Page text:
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UPDATED: More tips for being the best traveler possible!

When you are in the tourism industry, you are often surrounded by people from all over the world with different ways of….behaving, different ideas about travel etiquette. Travel pushes us out of our normal life and into a zone that we are not used to, putting us in touch with cultures we are not familiar with. That’s a wonderful thing for everyone involved and leads to better understanding. However, there can often be cultural miscommunications.

I’ve made some observations over the years of how to best conduct myself when I’m traveling. I’m a second child, so my job in this life is to observe others and try and learn from their mistakes. I have faith that most travelers would really like to be good citizens and be, what we call in Italian, “La Bella Figura” or the beautiful figure. It’s a concept that encompasses presenting yourself well, respecting others and following social customs.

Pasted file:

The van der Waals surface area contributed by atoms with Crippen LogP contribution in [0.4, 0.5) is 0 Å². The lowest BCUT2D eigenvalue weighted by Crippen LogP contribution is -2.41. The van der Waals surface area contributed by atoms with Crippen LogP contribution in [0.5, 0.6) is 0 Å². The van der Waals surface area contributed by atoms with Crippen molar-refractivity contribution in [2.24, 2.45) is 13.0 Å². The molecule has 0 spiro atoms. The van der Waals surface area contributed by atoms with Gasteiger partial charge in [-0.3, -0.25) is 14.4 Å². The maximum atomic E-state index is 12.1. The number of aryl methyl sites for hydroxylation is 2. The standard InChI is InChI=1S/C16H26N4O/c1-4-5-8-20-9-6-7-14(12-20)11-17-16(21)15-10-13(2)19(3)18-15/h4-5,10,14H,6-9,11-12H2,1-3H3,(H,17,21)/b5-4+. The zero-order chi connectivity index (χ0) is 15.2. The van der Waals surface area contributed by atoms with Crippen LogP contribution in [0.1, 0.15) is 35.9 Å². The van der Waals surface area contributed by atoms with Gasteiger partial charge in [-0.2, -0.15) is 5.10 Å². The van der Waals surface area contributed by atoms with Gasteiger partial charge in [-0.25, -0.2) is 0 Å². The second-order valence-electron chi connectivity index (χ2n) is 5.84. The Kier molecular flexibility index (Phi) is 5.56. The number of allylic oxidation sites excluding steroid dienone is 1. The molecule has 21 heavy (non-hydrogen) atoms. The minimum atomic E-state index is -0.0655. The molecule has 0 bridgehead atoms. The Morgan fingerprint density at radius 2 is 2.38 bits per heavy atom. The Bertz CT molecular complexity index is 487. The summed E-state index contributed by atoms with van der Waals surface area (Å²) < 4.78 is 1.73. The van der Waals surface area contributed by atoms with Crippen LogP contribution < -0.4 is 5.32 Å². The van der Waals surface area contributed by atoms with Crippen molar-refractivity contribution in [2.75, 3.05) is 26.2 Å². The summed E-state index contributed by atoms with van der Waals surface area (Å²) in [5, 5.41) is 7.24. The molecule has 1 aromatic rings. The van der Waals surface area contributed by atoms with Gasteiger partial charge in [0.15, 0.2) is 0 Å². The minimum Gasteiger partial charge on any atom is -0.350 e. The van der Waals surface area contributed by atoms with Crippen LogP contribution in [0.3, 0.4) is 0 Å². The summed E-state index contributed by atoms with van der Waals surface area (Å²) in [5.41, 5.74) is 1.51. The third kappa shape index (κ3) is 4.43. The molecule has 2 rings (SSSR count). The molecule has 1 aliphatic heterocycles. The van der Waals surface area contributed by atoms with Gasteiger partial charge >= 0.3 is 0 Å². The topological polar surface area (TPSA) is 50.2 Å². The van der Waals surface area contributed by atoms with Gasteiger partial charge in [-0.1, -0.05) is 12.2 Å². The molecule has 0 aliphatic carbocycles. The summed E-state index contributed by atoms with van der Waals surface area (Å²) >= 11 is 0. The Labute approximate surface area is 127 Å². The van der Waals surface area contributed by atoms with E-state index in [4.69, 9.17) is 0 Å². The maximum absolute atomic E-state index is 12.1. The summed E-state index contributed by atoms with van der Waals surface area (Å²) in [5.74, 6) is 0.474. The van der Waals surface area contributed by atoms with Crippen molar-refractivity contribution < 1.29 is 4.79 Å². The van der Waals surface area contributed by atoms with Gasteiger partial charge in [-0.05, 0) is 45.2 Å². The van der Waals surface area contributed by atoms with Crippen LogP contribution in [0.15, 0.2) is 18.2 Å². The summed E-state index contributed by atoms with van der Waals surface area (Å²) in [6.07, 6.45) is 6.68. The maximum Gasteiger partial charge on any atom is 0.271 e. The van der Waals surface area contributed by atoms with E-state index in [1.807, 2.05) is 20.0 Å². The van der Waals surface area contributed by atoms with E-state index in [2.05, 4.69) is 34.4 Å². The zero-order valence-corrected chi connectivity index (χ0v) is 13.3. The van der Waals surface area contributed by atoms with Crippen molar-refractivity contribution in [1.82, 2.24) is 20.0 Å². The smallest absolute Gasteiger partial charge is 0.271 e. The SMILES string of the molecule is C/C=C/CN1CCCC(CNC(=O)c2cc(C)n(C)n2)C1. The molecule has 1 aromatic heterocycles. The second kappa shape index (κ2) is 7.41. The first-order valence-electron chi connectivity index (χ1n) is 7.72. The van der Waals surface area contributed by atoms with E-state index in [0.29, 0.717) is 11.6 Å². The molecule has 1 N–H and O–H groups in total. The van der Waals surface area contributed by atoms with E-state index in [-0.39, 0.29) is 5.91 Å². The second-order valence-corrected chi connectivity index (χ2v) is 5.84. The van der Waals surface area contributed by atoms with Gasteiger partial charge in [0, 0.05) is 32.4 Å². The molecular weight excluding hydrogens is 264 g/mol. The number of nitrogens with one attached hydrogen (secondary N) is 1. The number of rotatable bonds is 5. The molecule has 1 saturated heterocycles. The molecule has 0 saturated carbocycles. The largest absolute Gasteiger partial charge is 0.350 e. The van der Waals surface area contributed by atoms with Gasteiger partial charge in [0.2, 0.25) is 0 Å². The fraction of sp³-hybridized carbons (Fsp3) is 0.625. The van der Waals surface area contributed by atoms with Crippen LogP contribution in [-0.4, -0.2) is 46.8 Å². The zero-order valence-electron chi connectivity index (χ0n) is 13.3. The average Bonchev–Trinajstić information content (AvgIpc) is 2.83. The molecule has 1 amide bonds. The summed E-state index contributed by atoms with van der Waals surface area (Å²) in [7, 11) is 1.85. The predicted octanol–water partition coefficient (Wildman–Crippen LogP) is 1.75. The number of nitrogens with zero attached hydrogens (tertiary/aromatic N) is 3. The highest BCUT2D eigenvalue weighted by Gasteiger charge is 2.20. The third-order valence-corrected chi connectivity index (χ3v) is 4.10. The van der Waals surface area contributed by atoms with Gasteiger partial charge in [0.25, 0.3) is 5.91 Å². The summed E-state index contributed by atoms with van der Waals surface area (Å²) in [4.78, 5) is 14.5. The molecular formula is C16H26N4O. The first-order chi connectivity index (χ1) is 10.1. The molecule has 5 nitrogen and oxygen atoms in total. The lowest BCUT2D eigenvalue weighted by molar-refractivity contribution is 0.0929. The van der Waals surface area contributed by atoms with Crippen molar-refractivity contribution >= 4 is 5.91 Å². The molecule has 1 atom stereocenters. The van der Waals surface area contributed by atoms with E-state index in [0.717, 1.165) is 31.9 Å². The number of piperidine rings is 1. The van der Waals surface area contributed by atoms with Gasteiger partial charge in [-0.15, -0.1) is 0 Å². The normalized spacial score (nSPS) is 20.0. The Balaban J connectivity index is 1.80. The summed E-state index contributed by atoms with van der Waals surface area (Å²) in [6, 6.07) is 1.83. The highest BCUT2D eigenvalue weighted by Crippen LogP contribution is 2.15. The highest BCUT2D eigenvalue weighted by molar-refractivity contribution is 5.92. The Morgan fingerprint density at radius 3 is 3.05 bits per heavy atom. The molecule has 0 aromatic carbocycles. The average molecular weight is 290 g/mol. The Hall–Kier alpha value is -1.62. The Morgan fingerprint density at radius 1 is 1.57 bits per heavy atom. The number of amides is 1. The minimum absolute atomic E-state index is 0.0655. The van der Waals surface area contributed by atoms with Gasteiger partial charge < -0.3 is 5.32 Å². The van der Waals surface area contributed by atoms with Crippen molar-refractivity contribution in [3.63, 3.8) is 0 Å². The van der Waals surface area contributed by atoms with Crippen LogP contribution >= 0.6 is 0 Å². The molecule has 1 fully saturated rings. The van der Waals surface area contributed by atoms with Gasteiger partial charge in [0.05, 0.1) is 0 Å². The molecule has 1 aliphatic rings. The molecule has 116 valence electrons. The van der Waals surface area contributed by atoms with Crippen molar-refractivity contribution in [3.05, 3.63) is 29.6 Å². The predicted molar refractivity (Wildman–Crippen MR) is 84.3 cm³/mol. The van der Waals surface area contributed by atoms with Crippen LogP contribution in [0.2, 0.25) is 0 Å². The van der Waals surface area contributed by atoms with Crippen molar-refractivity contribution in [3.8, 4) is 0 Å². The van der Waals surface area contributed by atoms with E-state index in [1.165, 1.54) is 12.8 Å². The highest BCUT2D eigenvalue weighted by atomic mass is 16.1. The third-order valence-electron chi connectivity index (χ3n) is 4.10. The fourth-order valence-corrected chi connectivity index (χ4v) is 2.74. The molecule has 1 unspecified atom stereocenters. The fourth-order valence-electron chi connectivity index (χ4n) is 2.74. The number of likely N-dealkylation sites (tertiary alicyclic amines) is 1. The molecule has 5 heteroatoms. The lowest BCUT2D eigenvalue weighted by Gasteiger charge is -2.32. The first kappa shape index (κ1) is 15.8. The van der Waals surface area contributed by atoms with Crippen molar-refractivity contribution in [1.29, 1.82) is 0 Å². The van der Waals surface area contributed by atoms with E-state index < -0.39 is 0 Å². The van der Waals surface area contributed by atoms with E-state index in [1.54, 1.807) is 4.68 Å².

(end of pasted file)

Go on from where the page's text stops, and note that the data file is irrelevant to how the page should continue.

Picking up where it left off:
I’ve compiled a little list of travel etiquette Dos and Don’ts for travel abroad. You may agree or disagree with my observations and that’s cool. We all have our opinions, and here are mine. Hopefully I’ll avoid sounding preachy or like Mean Mommy, but this is sort of a list of rules and it is what it is. I do hope it’s helpful and will make your trip happier and more comfortable. Nothing feels worse in travel than offending others on accident. I’ll add to this article as ideas come to me, so check back.

In the Airport